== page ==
Tangaroa is a deity described in Māori traditions as the kaitiaki (guardian) of all oceans and waters. He is one of the children of Ranginui (the sky father) and Papatūānuku (the earth mother), from whom life originates. Among various accounts throughout Aotearoa New Zealand and the Pacific, Tangaroa is identified as the father of sea creatures. In some traditions, the sea is thought to be where all life originated. In traditional carvings, Māori ancestors can resemble amphibians - animals that can live on both land and water - with snake-like bodies and large heads.
The pūhoro motif that surrounds Tangaroa makes reference to his ability to control the tides and waves, as well as his strength and power as guardian of the seas and waterways. The pūhoro design traditionally refers to speed and agility, depicting the cutting or rippling effect of the water or waves when a waka (canoe) travels. The pūhoro design is often used to adorn the prows of waka. The sea creatures within the design represent the many stories, traditions and lineage of Tangaroa, including the tohora or whale. Whales are viewed as the guardians of navigators. According to Māori oral tradition, whales guided canoes to New Zealand, and the ancestor Paikea is said to have arrived riding a whale.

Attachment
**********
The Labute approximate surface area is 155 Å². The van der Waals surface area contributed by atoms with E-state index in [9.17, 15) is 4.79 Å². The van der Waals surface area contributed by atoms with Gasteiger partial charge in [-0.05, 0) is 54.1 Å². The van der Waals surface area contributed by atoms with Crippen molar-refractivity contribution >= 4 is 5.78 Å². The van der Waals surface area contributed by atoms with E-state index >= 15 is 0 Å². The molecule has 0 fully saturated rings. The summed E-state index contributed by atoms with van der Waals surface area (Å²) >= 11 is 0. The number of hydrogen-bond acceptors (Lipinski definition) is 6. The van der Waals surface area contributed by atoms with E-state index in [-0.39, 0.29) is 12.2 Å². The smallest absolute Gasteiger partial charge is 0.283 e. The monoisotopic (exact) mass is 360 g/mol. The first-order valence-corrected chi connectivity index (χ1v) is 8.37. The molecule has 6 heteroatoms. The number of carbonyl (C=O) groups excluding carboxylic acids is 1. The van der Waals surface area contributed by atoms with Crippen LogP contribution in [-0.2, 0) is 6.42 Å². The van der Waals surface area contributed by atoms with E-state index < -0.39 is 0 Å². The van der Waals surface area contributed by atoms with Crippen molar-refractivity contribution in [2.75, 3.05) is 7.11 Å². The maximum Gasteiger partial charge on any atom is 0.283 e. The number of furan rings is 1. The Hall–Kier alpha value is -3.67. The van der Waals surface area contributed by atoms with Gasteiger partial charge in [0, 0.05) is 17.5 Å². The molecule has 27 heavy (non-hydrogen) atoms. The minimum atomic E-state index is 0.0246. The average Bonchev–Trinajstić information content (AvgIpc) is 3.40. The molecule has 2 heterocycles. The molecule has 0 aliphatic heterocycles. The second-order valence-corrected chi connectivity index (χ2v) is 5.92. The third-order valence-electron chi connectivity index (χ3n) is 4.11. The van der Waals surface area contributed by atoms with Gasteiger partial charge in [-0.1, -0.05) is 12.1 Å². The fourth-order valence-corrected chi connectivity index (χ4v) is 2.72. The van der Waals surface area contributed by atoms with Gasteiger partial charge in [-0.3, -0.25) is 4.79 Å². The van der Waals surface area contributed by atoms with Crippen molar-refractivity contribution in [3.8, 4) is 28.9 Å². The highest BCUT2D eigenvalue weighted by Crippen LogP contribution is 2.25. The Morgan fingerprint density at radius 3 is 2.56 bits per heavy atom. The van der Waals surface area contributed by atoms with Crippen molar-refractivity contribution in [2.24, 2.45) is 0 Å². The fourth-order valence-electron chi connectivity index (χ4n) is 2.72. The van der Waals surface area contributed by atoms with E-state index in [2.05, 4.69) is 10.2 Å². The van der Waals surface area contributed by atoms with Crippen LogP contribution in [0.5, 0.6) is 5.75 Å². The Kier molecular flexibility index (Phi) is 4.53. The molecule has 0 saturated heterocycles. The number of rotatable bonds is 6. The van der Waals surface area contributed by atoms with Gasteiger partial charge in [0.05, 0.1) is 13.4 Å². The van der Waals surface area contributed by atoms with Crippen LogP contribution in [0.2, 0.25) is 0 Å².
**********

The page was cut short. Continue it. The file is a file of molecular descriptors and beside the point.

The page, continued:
The set is issued by NZ Post, the official issuer of New Zealand stamps and commemorative coins; the coins themselves were struck by BH Mayer’s Kunstprägeanstalt GmbH.